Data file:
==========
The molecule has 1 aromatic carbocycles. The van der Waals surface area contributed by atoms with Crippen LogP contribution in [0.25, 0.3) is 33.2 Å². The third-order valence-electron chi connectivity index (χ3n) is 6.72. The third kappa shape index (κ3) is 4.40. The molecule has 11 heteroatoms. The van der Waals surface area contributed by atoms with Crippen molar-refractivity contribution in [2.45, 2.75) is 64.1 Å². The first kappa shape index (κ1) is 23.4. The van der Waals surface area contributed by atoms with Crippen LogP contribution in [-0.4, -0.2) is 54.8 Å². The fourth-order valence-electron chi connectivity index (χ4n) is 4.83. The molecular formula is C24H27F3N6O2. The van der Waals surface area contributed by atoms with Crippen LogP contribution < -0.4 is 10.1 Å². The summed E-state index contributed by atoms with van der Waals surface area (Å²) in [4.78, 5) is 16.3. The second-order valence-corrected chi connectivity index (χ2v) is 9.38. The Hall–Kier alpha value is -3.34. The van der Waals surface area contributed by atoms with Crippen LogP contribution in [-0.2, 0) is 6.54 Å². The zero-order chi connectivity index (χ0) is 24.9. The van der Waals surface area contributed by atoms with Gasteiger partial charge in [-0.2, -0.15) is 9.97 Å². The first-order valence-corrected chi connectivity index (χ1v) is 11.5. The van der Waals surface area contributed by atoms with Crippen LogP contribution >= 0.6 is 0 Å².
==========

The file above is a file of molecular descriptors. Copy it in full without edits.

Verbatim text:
The molecule has 1 aromatic carbocycles. The van der Waals surface area contributed by atoms with Crippen LogP contribution in [0.25, 0.3) is 33.2 Å². The third-order valence-electron chi connectivity index (χ3n) is 6.72. The third kappa shape index (κ3) is 4.40. The molecule has 11 heteroatoms. The van der Waals surface area contributed by atoms with Crippen molar-refractivity contribution in [2.45, 2.75) is 64.1 Å². The first kappa shape index (κ1) is 23.4. The van der Waals surface area contributed by atoms with Crippen LogP contribution in [-0.4, -0.2) is 54.8 Å². The fourth-order valence-electron chi connectivity index (χ4n) is 4.83. The molecular formula is C24H27F3N6O2. The van der Waals surface area contributed by atoms with Crippen LogP contribution < -0.4 is 10.1 Å². The summed E-state index contributed by atoms with van der Waals surface area (Å²) in [4.78, 5) is 16.3. The second-order valence-corrected chi connectivity index (χ2v) is 9.38. The Hall–Kier alpha value is -3.34. The van der Waals surface area contributed by atoms with Crippen LogP contribution in [-0.2, 0) is 6.54 Å². The zero-order chi connectivity index (χ0) is 24.9. The van der Waals surface area contributed by atoms with Gasteiger partial charge in [-0.2, -0.15) is 9.97 Å². The first-order valence-corrected chi connectivity index (χ1v) is 11.5. The van der Waals surface area contributed by atoms with Crippen LogP contribution >= 0.6 is 0 Å².